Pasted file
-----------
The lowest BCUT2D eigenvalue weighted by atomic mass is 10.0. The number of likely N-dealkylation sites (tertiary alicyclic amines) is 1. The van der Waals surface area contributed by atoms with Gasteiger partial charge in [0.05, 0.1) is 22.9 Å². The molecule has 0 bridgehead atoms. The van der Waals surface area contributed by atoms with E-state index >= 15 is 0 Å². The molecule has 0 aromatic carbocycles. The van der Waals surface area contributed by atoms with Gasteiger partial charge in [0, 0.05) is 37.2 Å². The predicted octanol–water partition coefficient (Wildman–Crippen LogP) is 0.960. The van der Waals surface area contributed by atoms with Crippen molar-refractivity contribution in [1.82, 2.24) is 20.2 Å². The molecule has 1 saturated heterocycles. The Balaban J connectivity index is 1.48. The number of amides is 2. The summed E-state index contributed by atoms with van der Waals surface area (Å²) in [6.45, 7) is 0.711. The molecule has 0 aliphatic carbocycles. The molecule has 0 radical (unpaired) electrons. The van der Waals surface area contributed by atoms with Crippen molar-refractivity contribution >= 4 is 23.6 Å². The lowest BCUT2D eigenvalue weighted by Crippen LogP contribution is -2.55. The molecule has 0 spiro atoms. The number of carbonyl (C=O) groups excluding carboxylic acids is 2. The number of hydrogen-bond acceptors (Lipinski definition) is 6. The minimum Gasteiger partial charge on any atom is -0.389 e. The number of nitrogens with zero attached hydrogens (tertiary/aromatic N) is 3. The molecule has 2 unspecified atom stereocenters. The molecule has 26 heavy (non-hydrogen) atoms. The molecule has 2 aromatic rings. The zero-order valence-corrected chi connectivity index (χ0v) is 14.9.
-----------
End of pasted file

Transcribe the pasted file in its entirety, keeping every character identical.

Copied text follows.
The lowest BCUT2D eigenvalue weighted by atomic mass is 10.0. The number of likely N-dealkylation sites (tertiary alicyclic amines) is 1. The van der Waals surface area contributed by atoms with Gasteiger partial charge in [0.05, 0.1) is 22.9 Å². The molecule has 0 bridgehead atoms. The van der Waals surface area contributed by atoms with E-state index >= 15 is 0 Å². The molecule has 0 aromatic carbocycles. The van der Waals surface area contributed by atoms with Gasteiger partial charge in [0, 0.05) is 37.2 Å². The predicted octanol–water partition coefficient (Wildman–Crippen LogP) is 0.960. The van der Waals surface area contributed by atoms with Crippen molar-refractivity contribution in [1.82, 2.24) is 20.2 Å². The molecule has 1 saturated heterocycles. The Balaban J connectivity index is 1.48. The number of amides is 2. The summed E-state index contributed by atoms with van der Waals surface area (Å²) in [6.45, 7) is 0.711. The molecule has 0 aliphatic carbocycles. The molecule has 0 radical (unpaired) electrons. The van der Waals surface area contributed by atoms with Crippen molar-refractivity contribution >= 4 is 23.6 Å². The lowest BCUT2D eigenvalue weighted by Crippen LogP contribution is -2.55. The molecule has 0 spiro atoms. The number of carbonyl (C=O) groups excluding carboxylic acids is 2. The number of hydrogen-bond acceptors (Lipinski definition) is 6. The minimum Gasteiger partial charge on any atom is -0.389 e. The number of nitrogens with zero attached hydrogens (tertiary/aromatic N) is 3. The molecule has 2 unspecified atom stereocenters. The molecule has 26 heavy (non-hydrogen) atoms. The molecule has 2 aromatic rings. The zero-order valence-corrected chi connectivity index (χ0v) is 14.9.